What to Consider When Specifying an Oriel Window




Being used since the Middle Ages in Europe and the Middle East, Oriel windows continue to offer both aesthetic and practical benefits. The contemporary oriel window comes in various shapes, styles, and designs since the development of structural glazing. Consequently, with advancements in technology and miscellany in oriel windows and modern glazing, specifying an oriel window is all the more challenging for architects.

What are Oriel windows?

An oriel window is a widely used window that protrudes from the facade and overhangs from the face of the building but does not reach the ground floor, unlike bay windows. These are often used to create a bright and paradisal corner in the house, to read and repose.

The window is a structural glass assembly of frameless, high-specification glass elements secured with structural-grade silicone. To make things easier, architects can consider certain things when specifying an oriel window for the next project.

What to consider when designing and planning for an oriel window?

As per the specialists, there are three major steps to specifying an oriel window: designing the cantilevered box frame for the window seat, making a choice on glazing specifications, and finally installing and finishing the oriel window.

For a smooth design process, clear communication between the architect, glazing specialist and the engineer is required. The following things will define the design style and glazing specifications for an oriel window:

Building Type – New versus Old

Specifying an oriel window for new construction is not complicated, as opposed to an old building. Old buildings tend to have certain peculiarities that are unconventional and may require bespoke design solutions and specifications.


Based on the appearance expectation of the client, architects can choose from a variety of glass specifications and finishing styles, well within the engineering limits, considering the structural nature of the oriel windows.

Opening Elements

To incorporate an openable element for either ventilation or another reason, a framed window will need to be installed within the structural glass design. To make this possible, steel supports will be required. However, this often compromises the aesthetic value of the oriel window.

Glazing specifications for Oriel windows

Glazing specification is a very significant part of specifying an oriel window. Safety, thermal performance, and aesthetic value are the three main factors when determining a glass specification.


Internally laminated glass should ideally be used for base and roof elements. Upon any impact with the glazed roof or base, in an unforeseen accident, the laminated glass sheet stays intact even after breaking into pieces. Therefore laminated glazing is essential to ensure the safety of inhabitants.

Thermal Performance and Insulation

Glass specification varies when considering the thermal performance, and is based on the location of the building and its orientation. For example: A South or west-facing window in London could take advantage of a solar coating to prevent overheating of the internal spaces. On the other hand, a window on the North facade does not need solar coating and may benefit from the sunlight and keep the interiors warm in winter. Choosing double glazing is a common practice in specifying an oriel window. The standard Ug value of double-glazed units is 1.0 W/m2K. Depending on the thermal insulation demands of the project, triple-glazing or single-glazing may also be used.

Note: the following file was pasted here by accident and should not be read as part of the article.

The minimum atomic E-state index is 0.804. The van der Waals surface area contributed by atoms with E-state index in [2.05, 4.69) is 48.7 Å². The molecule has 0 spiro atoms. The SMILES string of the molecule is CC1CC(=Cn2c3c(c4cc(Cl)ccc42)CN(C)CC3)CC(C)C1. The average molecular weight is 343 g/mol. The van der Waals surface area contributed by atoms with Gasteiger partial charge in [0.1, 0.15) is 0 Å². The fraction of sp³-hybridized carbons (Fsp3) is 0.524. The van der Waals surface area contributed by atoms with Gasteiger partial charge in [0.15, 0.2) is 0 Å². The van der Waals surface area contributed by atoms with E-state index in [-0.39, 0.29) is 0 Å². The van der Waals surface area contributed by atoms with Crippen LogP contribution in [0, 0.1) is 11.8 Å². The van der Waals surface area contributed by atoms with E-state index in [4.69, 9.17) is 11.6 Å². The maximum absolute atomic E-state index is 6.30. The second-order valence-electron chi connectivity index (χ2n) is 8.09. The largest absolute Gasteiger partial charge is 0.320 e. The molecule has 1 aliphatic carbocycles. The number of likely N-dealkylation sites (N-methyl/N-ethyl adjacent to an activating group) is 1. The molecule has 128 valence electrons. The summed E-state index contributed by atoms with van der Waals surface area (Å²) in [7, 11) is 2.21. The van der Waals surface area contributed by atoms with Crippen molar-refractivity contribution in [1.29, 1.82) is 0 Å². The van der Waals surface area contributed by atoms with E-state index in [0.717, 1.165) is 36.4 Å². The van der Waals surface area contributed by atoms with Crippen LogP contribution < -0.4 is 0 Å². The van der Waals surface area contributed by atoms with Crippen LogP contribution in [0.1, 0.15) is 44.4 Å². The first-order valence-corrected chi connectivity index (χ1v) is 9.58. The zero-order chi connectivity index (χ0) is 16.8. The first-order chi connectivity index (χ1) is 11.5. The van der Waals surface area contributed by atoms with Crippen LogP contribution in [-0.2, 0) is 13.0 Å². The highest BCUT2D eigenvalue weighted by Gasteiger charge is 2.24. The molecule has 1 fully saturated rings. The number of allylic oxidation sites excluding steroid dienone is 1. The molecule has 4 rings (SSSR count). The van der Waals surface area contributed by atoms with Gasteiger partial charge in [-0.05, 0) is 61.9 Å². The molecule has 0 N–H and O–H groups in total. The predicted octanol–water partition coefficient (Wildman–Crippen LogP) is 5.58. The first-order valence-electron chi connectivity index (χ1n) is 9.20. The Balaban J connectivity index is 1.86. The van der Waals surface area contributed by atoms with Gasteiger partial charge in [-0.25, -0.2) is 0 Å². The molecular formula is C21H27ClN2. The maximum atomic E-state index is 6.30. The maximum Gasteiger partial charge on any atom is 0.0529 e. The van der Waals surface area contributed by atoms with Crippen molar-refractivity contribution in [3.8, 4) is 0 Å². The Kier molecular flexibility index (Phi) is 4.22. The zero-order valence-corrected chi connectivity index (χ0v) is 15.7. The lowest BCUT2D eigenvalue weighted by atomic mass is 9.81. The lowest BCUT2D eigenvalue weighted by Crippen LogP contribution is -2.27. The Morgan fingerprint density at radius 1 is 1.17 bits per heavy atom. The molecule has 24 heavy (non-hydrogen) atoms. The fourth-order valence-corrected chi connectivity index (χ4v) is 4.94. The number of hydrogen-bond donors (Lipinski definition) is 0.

Aesthetic Value

Considering the load-bearing nature of oriel windows, the glass panels are usually thicker, which makes them suitable for seating. As a result, the thick glazing has a green tint and low visibility. Using low-iron glass can reduce this effect and increase transparency for a clear viewing experience.

Size of Structural Glazing for Oriel Windows

Structural glass assemblies have no upper or lower limits in size. However, in the UK, the largest piece of glass is six meters on the longer side and three meters on the shorter. Procuring glass larger than this size will result in additional costs of importing from overseas. Any piece larger than 2.4m in both dimensions or longer than 4m in either dimension, comes under ‘Oversized Glazing’. These sizes available in the UK, but yet difficult to source and transport, also add to the total cost, sometimes increasing it by 30%.

Installation and Finishing of Oriel Windows

Some of the other major concerns are the height of the window, depth and structure of the base, weight of the roof element, and wind load. Generally, the depth of the protrusion is no less than 1/10th of the window height. The vertical glazing should incorporate extra interlayers for strengthening, to achieve a frameless look. 

The base structure is designed by the builder or contractor, in either steel or concrete. This base structure requires appropriate finishing catering to the inhabitant’s desires and to achieve a cohesive design. Common examples are back-painted glass, or metal pressing, covering the base structure.